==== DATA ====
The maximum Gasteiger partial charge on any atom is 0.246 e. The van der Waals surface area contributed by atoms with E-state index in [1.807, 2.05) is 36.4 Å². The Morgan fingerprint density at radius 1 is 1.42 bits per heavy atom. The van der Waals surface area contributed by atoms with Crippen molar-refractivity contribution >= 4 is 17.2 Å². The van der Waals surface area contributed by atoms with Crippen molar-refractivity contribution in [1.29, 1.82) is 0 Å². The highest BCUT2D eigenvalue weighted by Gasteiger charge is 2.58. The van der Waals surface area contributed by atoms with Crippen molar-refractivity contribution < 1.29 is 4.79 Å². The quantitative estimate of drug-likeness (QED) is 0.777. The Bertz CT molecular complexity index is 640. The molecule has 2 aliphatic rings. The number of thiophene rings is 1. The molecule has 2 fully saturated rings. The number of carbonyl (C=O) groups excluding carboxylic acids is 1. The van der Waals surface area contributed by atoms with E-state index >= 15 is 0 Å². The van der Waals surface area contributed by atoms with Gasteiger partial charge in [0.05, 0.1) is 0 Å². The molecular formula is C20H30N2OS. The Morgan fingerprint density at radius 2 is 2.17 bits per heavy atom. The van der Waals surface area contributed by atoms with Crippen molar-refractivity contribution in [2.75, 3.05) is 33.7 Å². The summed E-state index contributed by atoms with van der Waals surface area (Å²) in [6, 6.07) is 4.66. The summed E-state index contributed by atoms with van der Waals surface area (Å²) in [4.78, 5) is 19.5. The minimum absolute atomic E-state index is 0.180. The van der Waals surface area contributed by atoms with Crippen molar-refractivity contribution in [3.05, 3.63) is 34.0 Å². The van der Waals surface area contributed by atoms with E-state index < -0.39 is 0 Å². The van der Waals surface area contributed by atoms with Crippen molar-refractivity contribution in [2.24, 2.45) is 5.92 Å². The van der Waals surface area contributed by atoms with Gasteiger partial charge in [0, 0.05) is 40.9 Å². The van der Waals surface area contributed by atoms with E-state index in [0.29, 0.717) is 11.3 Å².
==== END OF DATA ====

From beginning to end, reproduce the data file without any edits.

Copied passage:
The maximum Gasteiger partial charge on any atom is 0.246 e. The van der Waals surface area contributed by atoms with E-state index in [1.807, 2.05) is 36.4 Å². The Morgan fingerprint density at radius 1 is 1.42 bits per heavy atom. The van der Waals surface area contributed by atoms with Crippen molar-refractivity contribution >= 4 is 17.2 Å². The van der Waals surface area contributed by atoms with Crippen molar-refractivity contribution in [1.29, 1.82) is 0 Å². The highest BCUT2D eigenvalue weighted by Gasteiger charge is 2.58. The van der Waals surface area contributed by atoms with Crippen molar-refractivity contribution < 1.29 is 4.79 Å². The quantitative estimate of drug-likeness (QED) is 0.777. The Bertz CT molecular complexity index is 640. The molecule has 2 aliphatic rings. The number of thiophene rings is 1. The molecule has 2 fully saturated rings. The number of carbonyl (C=O) groups excluding carboxylic acids is 1. The van der Waals surface area contributed by atoms with E-state index >= 15 is 0 Å². The van der Waals surface area contributed by atoms with Gasteiger partial charge in [0.05, 0.1) is 0 Å². The molecular formula is C20H30N2OS. The Morgan fingerprint density at radius 2 is 2.17 bits per heavy atom. The van der Waals surface area contributed by atoms with Crippen molar-refractivity contribution in [2.75, 3.05) is 33.7 Å². The summed E-state index contributed by atoms with van der Waals surface area (Å²) in [6, 6.07) is 4.66. The summed E-state index contributed by atoms with van der Waals surface area (Å²) in [4.78, 5) is 19.5. The minimum absolute atomic E-state index is 0.180. The van der Waals surface area contributed by atoms with Crippen molar-refractivity contribution in [3.05, 3.63) is 34.0 Å². The van der Waals surface area contributed by atoms with E-state index < -0.39 is 0 Å². The van der Waals surface area contributed by atoms with Crippen molar-refractivity contribution in [2.24, 2.45) is 5.92 Å². The van der Waals surface area contributed by atoms with Gasteiger partial charge in [0, 0.05) is 40.9 Å². The van der Waals surface area contributed by atoms with E-state index in [0.29, 0.717) is 11.3 Å².